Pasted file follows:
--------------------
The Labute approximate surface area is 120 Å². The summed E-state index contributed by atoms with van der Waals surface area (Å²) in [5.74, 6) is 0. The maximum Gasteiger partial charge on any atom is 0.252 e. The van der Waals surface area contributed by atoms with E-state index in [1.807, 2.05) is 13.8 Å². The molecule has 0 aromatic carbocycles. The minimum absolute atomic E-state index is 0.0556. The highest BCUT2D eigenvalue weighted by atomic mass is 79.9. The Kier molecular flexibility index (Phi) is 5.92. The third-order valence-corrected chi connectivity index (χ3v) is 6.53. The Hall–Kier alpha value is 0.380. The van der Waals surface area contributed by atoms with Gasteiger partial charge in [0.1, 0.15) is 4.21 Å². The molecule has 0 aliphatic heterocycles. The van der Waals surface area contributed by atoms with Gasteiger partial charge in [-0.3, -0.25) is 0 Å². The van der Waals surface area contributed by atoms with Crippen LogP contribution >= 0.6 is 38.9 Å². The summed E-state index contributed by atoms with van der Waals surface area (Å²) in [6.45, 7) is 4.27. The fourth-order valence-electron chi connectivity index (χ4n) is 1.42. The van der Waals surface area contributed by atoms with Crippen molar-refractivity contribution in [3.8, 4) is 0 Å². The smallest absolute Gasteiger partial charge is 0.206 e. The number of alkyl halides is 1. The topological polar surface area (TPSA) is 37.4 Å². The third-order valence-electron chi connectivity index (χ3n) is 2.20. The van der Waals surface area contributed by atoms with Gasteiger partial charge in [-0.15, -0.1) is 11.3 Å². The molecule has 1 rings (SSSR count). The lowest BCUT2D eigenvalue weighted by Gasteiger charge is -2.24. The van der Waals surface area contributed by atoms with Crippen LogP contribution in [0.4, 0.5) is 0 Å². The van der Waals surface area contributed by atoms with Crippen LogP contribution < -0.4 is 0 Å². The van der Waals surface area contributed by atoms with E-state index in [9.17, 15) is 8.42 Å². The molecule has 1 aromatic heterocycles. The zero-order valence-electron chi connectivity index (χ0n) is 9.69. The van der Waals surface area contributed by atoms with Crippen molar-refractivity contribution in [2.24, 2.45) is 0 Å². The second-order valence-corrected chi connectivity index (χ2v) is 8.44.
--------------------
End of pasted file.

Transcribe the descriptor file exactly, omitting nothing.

The Labute approximate surface area is 120 Å². The summed E-state index contributed by atoms with van der Waals surface area (Å²) in [5.74, 6) is 0. The maximum Gasteiger partial charge on any atom is 0.252 e. The van der Waals surface area contributed by atoms with E-state index in [1.807, 2.05) is 13.8 Å². The molecule has 0 aromatic carbocycles. The minimum absolute atomic E-state index is 0.0556. The highest BCUT2D eigenvalue weighted by atomic mass is 79.9. The Kier molecular flexibility index (Phi) is 5.92. The third-order valence-corrected chi connectivity index (χ3v) is 6.53. The Hall–Kier alpha value is 0.380. The van der Waals surface area contributed by atoms with Gasteiger partial charge in [0.1, 0.15) is 4.21 Å². The molecule has 0 aliphatic heterocycles. The van der Waals surface area contributed by atoms with Gasteiger partial charge in [-0.3, -0.25) is 0 Å². The van der Waals surface area contributed by atoms with Crippen LogP contribution >= 0.6 is 38.9 Å². The summed E-state index contributed by atoms with van der Waals surface area (Å²) in [6.45, 7) is 4.27. The fourth-order valence-electron chi connectivity index (χ4n) is 1.42. The van der Waals surface area contributed by atoms with Crippen molar-refractivity contribution in [3.8, 4) is 0 Å². The smallest absolute Gasteiger partial charge is 0.206 e. The number of alkyl halides is 1. The topological polar surface area (TPSA) is 37.4 Å². The third-order valence-electron chi connectivity index (χ3n) is 2.20. The van der Waals surface area contributed by atoms with Gasteiger partial charge in [-0.15, -0.1) is 11.3 Å². The molecule has 1 rings (SSSR count). The lowest BCUT2D eigenvalue weighted by Gasteiger charge is -2.24. The van der Waals surface area contributed by atoms with Crippen LogP contribution in [0.4, 0.5) is 0 Å². The van der Waals surface area contributed by atoms with Crippen LogP contribution < -0.4 is 0 Å². The van der Waals surface area contributed by atoms with E-state index in [9.17, 15) is 8.42 Å². The molecule has 1 aromatic heterocycles. The zero-order valence-electron chi connectivity index (χ0n) is 9.69. The van der Waals surface area contributed by atoms with Crippen molar-refractivity contribution in [2.24, 2.45) is 0 Å². The second-order valence-corrected chi connectivity index (χ2v) is 8.44.